Singleton v. Wulff, 428 U.S. 106, 120 (1976);

Ordinarily an appellate court does not give consideration to issues not raised below. For our procedural scheme contemplates that parties shall come to issue in the trial forum vested with authority to determine questions of fact. This is essential in order that parties may have the opportunity to offer all the evidence they believe relevant to the issues which the trial tribunal is alone competent to decide; it is equally essential in order that litigants may not be surprised on appeal by final decision there of issues upon which they have had no opportunity to introduce evidence. And the basic reasons which support this general principle applicable to trial courts make it equally desirable that parties should have an opportunity to offer evidence on the general issues involved in the less formal proceedings before administrative agencies entrusted with the responsibility of fact finding. Recognition of this general principle has caused this Court to say on a number of occasions that the reviewing court should pass by, without decision, questions which were not urged before the Board of Tax Appeals. But those cases do not announce an inflexible practice as indeed they could not without 557*557 doing violence to the statutes which give to Circuit Courts of Appeals reviewing decisions of the Board of Tax Appeals the power to modify, reverse or remand decisions not in accordance with law “as justice may require.” There may always be exceptional cases or particular circumstances which will prompt a reviewing or appellate court, where injustice might otherwise result, to consider questions of law which were neither pressed nor passed upon by the court or administrative agency below. See Blair v. Oesterlein Machine Co., 275 U.S. 220, 225.

Hormel v. Helvering, 312 U.S. 552, 556-57 (1941).

Don’t Miss It

June 3rd, 2015

Michael Risch over at the Written Description blog has an interesting post today titled “Do Venture Capitalists Value Patents?” which covers Celia Lerman’s article “Patent Strategies of Technology Startups: An Empirical Study.”  [Link]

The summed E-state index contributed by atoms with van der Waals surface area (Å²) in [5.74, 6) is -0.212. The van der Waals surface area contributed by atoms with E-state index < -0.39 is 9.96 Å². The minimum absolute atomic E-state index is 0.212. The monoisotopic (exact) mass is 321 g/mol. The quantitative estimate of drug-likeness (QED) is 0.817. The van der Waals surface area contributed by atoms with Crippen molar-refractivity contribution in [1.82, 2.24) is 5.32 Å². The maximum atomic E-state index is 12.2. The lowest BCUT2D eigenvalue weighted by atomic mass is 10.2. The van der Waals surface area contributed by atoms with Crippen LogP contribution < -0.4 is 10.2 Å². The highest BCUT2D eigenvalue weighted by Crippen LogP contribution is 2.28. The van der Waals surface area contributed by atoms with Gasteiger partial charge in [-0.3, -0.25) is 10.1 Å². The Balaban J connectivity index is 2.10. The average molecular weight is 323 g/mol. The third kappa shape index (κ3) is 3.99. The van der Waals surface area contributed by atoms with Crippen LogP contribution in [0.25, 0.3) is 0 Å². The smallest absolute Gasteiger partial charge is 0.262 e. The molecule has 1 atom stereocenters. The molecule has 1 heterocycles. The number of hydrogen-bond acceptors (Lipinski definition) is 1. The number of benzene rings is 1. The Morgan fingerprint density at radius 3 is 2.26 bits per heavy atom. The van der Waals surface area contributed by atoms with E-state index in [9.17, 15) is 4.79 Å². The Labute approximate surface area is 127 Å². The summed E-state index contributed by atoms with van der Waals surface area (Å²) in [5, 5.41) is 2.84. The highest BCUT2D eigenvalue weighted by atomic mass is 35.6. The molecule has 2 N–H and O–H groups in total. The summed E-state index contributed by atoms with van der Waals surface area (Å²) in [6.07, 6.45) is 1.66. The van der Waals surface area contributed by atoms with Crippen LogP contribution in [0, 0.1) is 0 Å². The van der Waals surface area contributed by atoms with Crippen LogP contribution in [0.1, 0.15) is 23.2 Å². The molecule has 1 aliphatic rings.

Recording Telephone Conversations

May 30th, 2015

During a recent oral argument, Judge Wallach asked counsel about a recording that had been made of a telephone call  without the other side’s consent. Apparently, the telephone call was presented as evidence at trial.  As you may know, states take different positions on whether notice must be given to the other party of a telephone conversation when a recording is being made. Thirty-eight states are single-party-consent states, whereas twelve states are two-party-consent states.  Judge Wallach emphasized that regardless of whether a state is a lenient single-party-consent state, that state’s bar opinions might take a stronger position.  In such an instance, the state bar opinions trump the criminal statute for purposes of controlling conduct of lawyers within the state.

Here’s a link to a presentation on Colorado law that illustrates the issue in more detail:  [Link].

USPTO Updates Patent Eligibility Guidance Web Page

May 23rd, 2015

The PTO has updated its Patent Eligibility Guidance page with Abstract Idea Workshop Materials for use with the previously published Abstract Idea Examples.  Also provided is the USPTO’s case law summary.  What appears below is from the PTO website [Link].